The eleventh LABITCONF, the world’s oldest Bitcoin and blockchain event, runs from Friday through Saturday night in Buenos Aires. The event, which will have over 150 speakers, is taking place in the Costa Salguero Convention Center in Palermo.
According to Rodolfo Andragnes, the conference’s creator and the founder of the NGO Bitcoin Argentina, the event is aimed at “teenagers, business leaders, economists, programmers and government officials.”
The LABITCONF is marked by Argentina’s political agenda, Adragnes told the Herald. “It has international and local economists speaking about monetary patterns and dollarization, about the ‘digital currency’ [announced by the government], about open-source [crypto] mining.”
American entrepreneur Michael J. Saylor, executive chairman of MicroStrategy, a business intelligence company that has one of the biggest Bitcoin investments in the world, will also give a talk at the event. Diana Mondino, who far-right presidential candidate Javier Milei said would be his foreign minister in his prospective government, and Carlos Maslatón, a former ally of Milei, will also give talks.
The event will be marked by some of the latest controversies in the crypto universe, including the collapse of the stablecoin TerraUSD (UST) and the cryptocurrency Luna, the NFT crash, and FTX crypto exchange founder Sam Bankman-Fried’s fraud conviction.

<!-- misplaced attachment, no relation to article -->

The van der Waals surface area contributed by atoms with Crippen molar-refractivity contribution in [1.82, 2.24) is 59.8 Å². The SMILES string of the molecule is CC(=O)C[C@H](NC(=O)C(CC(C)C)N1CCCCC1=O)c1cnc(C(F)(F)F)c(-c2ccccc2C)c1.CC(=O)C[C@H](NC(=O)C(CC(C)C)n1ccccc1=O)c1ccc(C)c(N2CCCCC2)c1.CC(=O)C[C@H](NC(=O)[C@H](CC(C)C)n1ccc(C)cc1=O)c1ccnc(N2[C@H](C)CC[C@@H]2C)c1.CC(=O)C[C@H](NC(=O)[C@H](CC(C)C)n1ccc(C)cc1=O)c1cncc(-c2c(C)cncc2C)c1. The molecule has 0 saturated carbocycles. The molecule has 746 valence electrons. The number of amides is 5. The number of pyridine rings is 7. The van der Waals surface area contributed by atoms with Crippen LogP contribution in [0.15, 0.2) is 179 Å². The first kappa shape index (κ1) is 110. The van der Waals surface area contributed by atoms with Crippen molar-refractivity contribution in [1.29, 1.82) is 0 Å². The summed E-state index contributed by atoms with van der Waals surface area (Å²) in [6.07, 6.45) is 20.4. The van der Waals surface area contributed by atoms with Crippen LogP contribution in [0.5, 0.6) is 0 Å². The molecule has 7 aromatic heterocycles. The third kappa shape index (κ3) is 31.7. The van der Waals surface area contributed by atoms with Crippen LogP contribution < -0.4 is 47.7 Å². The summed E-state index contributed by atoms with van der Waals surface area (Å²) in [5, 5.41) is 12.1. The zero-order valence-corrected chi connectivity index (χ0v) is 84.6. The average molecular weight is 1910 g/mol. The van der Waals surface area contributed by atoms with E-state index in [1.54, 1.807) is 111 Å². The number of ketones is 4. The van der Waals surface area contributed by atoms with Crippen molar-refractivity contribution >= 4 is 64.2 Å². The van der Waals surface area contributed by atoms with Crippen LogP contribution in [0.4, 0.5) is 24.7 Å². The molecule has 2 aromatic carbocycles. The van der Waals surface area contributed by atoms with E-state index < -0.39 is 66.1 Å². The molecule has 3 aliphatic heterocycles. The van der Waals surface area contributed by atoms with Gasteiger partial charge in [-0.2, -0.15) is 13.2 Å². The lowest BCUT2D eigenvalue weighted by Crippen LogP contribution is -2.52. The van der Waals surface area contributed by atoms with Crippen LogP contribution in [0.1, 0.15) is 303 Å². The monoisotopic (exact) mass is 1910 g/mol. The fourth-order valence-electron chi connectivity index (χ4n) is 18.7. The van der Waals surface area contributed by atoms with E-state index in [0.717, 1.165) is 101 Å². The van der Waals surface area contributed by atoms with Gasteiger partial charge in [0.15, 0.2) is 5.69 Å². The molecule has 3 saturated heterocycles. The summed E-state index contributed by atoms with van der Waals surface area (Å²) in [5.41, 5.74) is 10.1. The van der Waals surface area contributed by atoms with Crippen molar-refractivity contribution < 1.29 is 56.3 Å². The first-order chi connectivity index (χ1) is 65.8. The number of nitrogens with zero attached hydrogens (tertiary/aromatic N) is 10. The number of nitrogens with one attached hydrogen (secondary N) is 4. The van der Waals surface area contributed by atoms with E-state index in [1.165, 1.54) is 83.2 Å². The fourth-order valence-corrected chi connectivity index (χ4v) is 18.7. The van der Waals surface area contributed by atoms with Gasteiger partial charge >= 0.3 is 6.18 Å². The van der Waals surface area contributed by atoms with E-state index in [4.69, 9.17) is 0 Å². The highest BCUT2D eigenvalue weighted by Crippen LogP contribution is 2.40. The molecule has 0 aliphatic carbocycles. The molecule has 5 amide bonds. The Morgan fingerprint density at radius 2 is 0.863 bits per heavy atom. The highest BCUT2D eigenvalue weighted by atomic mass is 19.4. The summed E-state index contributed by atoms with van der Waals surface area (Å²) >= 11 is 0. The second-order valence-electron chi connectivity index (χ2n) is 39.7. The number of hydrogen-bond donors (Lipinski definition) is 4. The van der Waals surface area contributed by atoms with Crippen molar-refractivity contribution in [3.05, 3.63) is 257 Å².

At a talk on Friday called “What did we learn from the crashes of FTX and LUNA?” representatives from brokerage firms discussed what the global crypto ecosystem was doing to prevent similar disasters in the future.
“A great part of the ecosystem said, ‘It was bound to happen,’” Adragnes told the Herald. “Every centralized project holds that risk if they are not transparent with their accounts. So, it was time that we learned — not all that glitters is gold, and just because everyone is investing [in a particular cryptocurrency] doesn’t mean you should too.
“The market accepted that whoever invested there lost money, but it improved its transparency.”
Adragnes also spoke about the “digital peso,” a project announced by Economy Minister and presidential candidate Sergio Massa, which will be discussed at the conference. “In our understanding, it’s merely a political project for the campaign. There is not a single certainty behind it,” Adragnes said.
However, the organizer saw that the country has huge potential for growth in crypto, beyond its use to escape from the peso. At the beginning of the year, a report by Americas Market Intelligence (AMI) revealed Argentines are increasingly looking to stablecoins as a way of saving in the face of government-imposed exchange restrictions.
Adragnes said there are some potential problems, like the country lacking specific regulations for the sector, but in one of the talks, members of Bitcoin Argentina presented an “intelligent” crypto regulation bill project.
“There are a lot of very qualified human resources, we are the most active crypto community in the region,” Adragnes said. “It’s a very good breeding ground for crypto projects. That’s why we’re holding the conference in Argentina — the original idea for LABITCONF was to do it in different countries but in the last few years we decided we’d only do it here.”